In my first post in this series, I mentioned that Grudem believes that a wife’s primary responsibility is “to care for home and to nurture children.” “Each can help the other,” he writes, “but there remains a primary responsibility that is not shared equally” (from page 44). Perhaps at his place it’s true that his wife takes primary responsibility for the home and the children, but his preference really shouldn’t be imposed on others, especially when there’s nothing in the Bible that tells us this is the way it should be. I worry about this “primary responsibility” language; it sounds to me very similar to the idea of motherhood being the “highest calling” for women, which is not only theologically questionable, it’s unhelpful and can be incredibly harmful.
I fear this attitude has been a huge factor leading – wrongly – to the glorification of marriage and family in our churches, and therefore the (accidental) pushing of singleness to the other end of the “YAY!” scale (marriage: “Super YAY!” Singleness: “Not very much YAY! at all”). On this scale, singleness is slotted in at the bottom; getting married bumps us up a notch (more points for becoming a ministry wife?), and having a baby promotes us to our highest calling: Motherhood. The top of the pile. It seems that we Christians are obsessed with hierarchies, which is ironic given we follow a guy who, “being in very nature God, did not consider equality with God something to be used to his own advantage; rather, he made himself nothing by taking the very nature of a servant, being made in human likeness. And being found in appearance as a man, he humbled himself by becoming obedient to death— even death on a cross!” (Philippians 2:6-8).
So, once again, my questions to the churches who embrace Grudem’s complementarian theology are these: If a woman’s primary responsibility is to look after her home and children, then is the primary responsibility of a single woman to find herself a husband ASAP? After all, there are only so many kids’ ministry positions available. What messages (implicit or otherwise) are these single women hearing from their churches? Are they words of grace and comfort and empowerment? Words that excite them and send them back into the world on fire for God’s ongoing work in and through them in this season of their lives?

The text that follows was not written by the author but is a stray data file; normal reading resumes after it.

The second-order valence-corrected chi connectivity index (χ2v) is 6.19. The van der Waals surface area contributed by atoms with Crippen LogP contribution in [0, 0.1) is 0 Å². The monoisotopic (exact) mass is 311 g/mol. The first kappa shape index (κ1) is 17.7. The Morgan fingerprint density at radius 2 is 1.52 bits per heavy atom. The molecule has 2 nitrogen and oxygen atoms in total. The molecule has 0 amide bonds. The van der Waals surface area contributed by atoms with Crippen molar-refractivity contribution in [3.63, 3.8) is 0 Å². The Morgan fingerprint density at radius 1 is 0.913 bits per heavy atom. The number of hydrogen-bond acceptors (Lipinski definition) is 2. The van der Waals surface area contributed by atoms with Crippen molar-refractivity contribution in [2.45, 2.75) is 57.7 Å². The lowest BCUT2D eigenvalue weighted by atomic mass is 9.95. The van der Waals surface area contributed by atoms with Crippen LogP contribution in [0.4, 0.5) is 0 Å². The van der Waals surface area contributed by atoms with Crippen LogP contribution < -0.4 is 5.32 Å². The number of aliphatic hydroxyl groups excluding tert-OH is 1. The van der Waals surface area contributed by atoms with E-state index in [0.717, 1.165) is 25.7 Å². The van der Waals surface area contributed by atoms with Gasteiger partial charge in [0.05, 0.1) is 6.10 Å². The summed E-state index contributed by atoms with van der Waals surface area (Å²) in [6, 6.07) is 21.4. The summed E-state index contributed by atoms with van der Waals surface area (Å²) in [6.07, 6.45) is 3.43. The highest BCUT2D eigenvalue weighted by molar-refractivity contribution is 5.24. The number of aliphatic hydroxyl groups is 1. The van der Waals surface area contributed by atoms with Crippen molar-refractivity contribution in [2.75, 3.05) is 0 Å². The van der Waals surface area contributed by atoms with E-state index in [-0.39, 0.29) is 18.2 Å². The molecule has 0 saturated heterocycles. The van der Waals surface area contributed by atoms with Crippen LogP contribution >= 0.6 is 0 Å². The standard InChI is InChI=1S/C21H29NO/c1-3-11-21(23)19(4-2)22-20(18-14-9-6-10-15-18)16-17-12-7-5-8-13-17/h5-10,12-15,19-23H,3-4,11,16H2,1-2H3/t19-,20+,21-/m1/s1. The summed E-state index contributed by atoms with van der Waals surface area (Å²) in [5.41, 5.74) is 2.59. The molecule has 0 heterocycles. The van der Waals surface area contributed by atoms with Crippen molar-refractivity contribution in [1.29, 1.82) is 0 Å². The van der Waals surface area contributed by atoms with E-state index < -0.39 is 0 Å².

And what about married women who are unable or have decided not to have children? What messages (implicit or otherwise) are these women hearing from their churches? Words that embrace them, bless them, bring them peace and affirmation? And what about mothers who, perhaps only because they find housework and child-rearing mind-numbingly dull and depressing, work full-time? What messages (implicit or otherwise) are these women hearing from their churches? Are they words understanding and refreshment and encouragement?
I don’t know. I’m a woman who (externally) looks somewhat like I agree with Grudem’s idea of responsibilities (I stay home with my son, but my husband’s name appears on our Saturday morning cleaning roster as many times as mine). I have some beloved friends who are single, though, and I know I’ve ached for them in church sometimes (and argued with ministers/lay people on their behalf after church sometimes). I’ve ached for those women who struggle with infertility, surrounded in church by couples gushing over pregnancies and new babies, many suffering in silence. I've ached for fellow mums who wrestle with the stay-home-or-not question, and accept that they'll probably be negatively judged for choosing the ’not’ option.
I’m going to pass it over to more gifted writers to respond to the “motherhood as highest calling” claim; I especially like this post and this post and this post. If you’re feeling a little overwhelmed with all the linking and have decided you'll only click on one, make it this one about biblical womanhood by Sarah Bessey, who concludes that biblical womanhood doesn’t look all that different from biblical personhood: male or female, single, married, childless or surrounded by small people, all Christians “live and move and have [our] being in the daily reality of being a follower of Jesus, living in the reality of being loved.” (Karen, please forgive her for saying some of this in bold.) And, as you know, I LOVE this book on singleness by Taryn Rose. If you haven’t yet read it, go find yourself a copy right now. RIGHT NOW! You can borrow mine, I’ll post it to you.
And that, my dear friends, is all I have to say about Grudem. I may have a small rant about the phrase “equal but different” (seriously, what part of ‘equal’ are they wanting to qualify, leading to the use of ‘but’ rather than ‘and’? Would it be okay to say, “Asians are equal, but...” or “Cleaners are equal, but...”? I know that complementarians can’t say that women are equal without having to then explain why they have to concentrate on getting dinner ready rather than preparing a sermon, but why advertise it?), but probably not. So, with all of my againsts cast aside, I’m now freeeeeeeeeee to move on to sharing the fors for evangelical egalitarianism, the “equal and different” team.